Bophuthatswana Capital Quiet After Foiled Coup
Feb. 11, 1988
MMABATHO, South Africa (AP) _ South African soldiers and police patrolled the capital of Bophuthatswana in armored cars with cannons today and sought leaders of an aborted coup in the nominally independent black homeland.
Government offices opened late, but children were going to school and buses and taxis were running normally the morning after Bophuthatswana President Lucas Mangope was deposed for 15 hours by dissident homeland army officers who accused him of corruption, election fraud and human rights abuses.
The South African Defense Force and police entered the homeland Wednesday night and rescued Mangope and some of his ministers from the national sports stadium. At least three people were reported killed during the day.
The whereabouts of Rocky Malebane-Metsing, who the rebels had said would take over the government, were not known. He was leader of the opposition People's Progressive Party, which had six seats in the homeland Parliament, compared with 66 seats for Mangope's Democratic Party.
Anti-government newspapers said in editorials this morning that the coup and President P.W. Botha's decision to send South African troops to restore Mangope to power would make it more difficult for South Africa to convince the world that Bophuthatswana and three other homelands are really independent republics. No other country recognizes them as independent.
''I am back in control ... thanks to the South African army,'' Mangope said in a Wednesday night television address in the Setswana language.
Mangope had been taken from his home and, still wearing pajamas, was held in Independence Stadium under threat of being shot or doused with gasoline and burned alive if he did not sign papers ceding power. He said he had refused.
South African Foreign Minister Roelof Botha told reporters in Cape Town today that three or four of the rebels were killed and three or four wounded in South African operations to end the coup. No South African casualties were reported.
Botha said 150 were arrested.
Beeld, an Afrikaans-language Johannesburg daily newspaper, said three rebel soldiers were killed, in addition to two women killed by the rebels during the coup.
Botha told reporters there were suspicions that the United Democratic Front, the main, multiracial anti-apartheid alliance in South Africa, and the African National Congress, the guerrilla movement seeking to end white control, were linked to the coup attempt.
He said Malebane-Metsing was allied with a tribe believed to have close connections with the UDF.
Winnie Mandela, wife of imprisoned African National Congress leader Nelson Mandela, told a news conference in Johannesburg today, ''I want to point out that the ANC had nothing to do with events in the puppet state of Bophuthatswana. Bophuthatswana is of no concern to the ANC. It is a non- issue.''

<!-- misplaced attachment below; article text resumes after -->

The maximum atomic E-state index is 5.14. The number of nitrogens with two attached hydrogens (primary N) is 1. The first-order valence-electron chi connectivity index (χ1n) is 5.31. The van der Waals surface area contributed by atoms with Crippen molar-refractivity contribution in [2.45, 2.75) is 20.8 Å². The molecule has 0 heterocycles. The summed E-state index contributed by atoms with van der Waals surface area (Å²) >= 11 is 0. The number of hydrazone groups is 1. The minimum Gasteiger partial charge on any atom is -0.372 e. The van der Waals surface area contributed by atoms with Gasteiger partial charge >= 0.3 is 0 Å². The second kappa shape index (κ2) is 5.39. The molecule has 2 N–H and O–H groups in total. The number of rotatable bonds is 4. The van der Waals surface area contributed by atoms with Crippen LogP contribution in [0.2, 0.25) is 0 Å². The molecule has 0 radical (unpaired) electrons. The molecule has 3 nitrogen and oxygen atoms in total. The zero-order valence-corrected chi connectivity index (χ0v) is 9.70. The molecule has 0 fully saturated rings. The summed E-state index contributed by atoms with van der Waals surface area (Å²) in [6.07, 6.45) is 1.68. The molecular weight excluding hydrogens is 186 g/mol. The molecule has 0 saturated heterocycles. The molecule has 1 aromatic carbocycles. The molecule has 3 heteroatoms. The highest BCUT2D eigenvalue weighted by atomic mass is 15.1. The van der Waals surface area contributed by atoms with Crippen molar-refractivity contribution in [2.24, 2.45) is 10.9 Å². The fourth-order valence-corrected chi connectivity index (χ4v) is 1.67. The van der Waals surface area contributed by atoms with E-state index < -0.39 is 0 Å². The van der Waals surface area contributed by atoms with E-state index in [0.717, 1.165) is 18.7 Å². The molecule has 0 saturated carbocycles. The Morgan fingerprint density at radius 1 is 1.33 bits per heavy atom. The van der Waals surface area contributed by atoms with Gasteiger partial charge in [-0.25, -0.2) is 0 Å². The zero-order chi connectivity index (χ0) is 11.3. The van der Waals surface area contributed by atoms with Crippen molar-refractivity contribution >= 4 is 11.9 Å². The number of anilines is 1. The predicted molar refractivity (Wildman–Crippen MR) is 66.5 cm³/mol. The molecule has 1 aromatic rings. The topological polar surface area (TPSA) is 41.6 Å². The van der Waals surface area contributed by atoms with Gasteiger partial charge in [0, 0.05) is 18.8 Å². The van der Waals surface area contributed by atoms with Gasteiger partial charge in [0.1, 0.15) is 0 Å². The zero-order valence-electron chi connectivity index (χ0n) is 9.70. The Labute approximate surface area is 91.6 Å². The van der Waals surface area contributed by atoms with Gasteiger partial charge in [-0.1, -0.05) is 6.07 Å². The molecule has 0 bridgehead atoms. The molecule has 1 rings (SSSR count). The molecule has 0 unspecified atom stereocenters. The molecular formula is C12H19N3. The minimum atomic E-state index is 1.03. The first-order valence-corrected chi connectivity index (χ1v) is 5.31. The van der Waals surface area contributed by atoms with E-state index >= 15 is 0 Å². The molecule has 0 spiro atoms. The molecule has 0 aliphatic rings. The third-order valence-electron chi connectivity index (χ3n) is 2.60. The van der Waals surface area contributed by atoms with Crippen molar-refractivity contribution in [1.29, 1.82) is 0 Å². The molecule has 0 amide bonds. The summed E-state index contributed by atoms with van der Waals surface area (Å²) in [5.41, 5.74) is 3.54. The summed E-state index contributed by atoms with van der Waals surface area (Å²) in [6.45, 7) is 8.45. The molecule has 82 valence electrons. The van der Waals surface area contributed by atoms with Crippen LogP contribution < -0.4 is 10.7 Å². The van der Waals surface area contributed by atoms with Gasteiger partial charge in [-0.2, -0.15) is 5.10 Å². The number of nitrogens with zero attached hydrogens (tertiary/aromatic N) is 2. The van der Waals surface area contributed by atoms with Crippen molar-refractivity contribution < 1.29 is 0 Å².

The African National Congress and other anti-government organizations consider the division of sections of South Africa into homelands on a tribal basis as a part of the grand apartheid system. They consider homeland leaders who cooperate with the policy to be sell-outs to the government.
By law and custom, apartheid establishes a racially segregated society in which the 26 million blacks have no vote in national affairs. The 5 million whites control the economy and maintain separate districts, schools and health services.
President Botha said one of the reasons the South Africans went to Mangope's aid was because he was a democratically elected leader.
But New Nation, a newspaper for South African blacks, noted that Mangope's Democratic Party had won the Bophuthatswana parliamentary elections last October on the basis of a .6 percent voter turnout.
Business Day, a Johannesburg newspaper that generally reflects the views of South Africa's business community, said no one but the South African government and other homeland leaders recognize the authority of Mangope's government.
''In the end, South Africa will be seen to be merely reasserting its authority over territory it regards as essentially part of 'greater South Africa,''' Business Day said.
''Grand apartheid took a devastating knock yesterday. South African military had to rescue its 'model' independent homeland,'' said The Star, the country's largest daily newspaper. ''South African intervention which appears to have restored President Mangope to office only served to confirm the puppet status accorded Bophuthatswana internationally.''
A pro-government Johannesburg newspaper, The Citizen, called Mangope ''a leader of stature, a popular president among his own people, and the person who took Bophuthatswana to independence.''
But The Sowetan, a newspaper for blacks, said dozens of people interviewed in a spot survey on Wednesday had expressed support for the military coup against Mangope, who holds five top ministerial portfolios in his government.
New Nation reported that in the months before the October election, Mangope had jailed key opposition leaders.
The Weekly Mail had reported in October allegations of Bophuthatswanans being told they could not get their pension payments if they did not vote for Mangope's party, and orders to the government-run television and radio to give no coverage to opposition parties.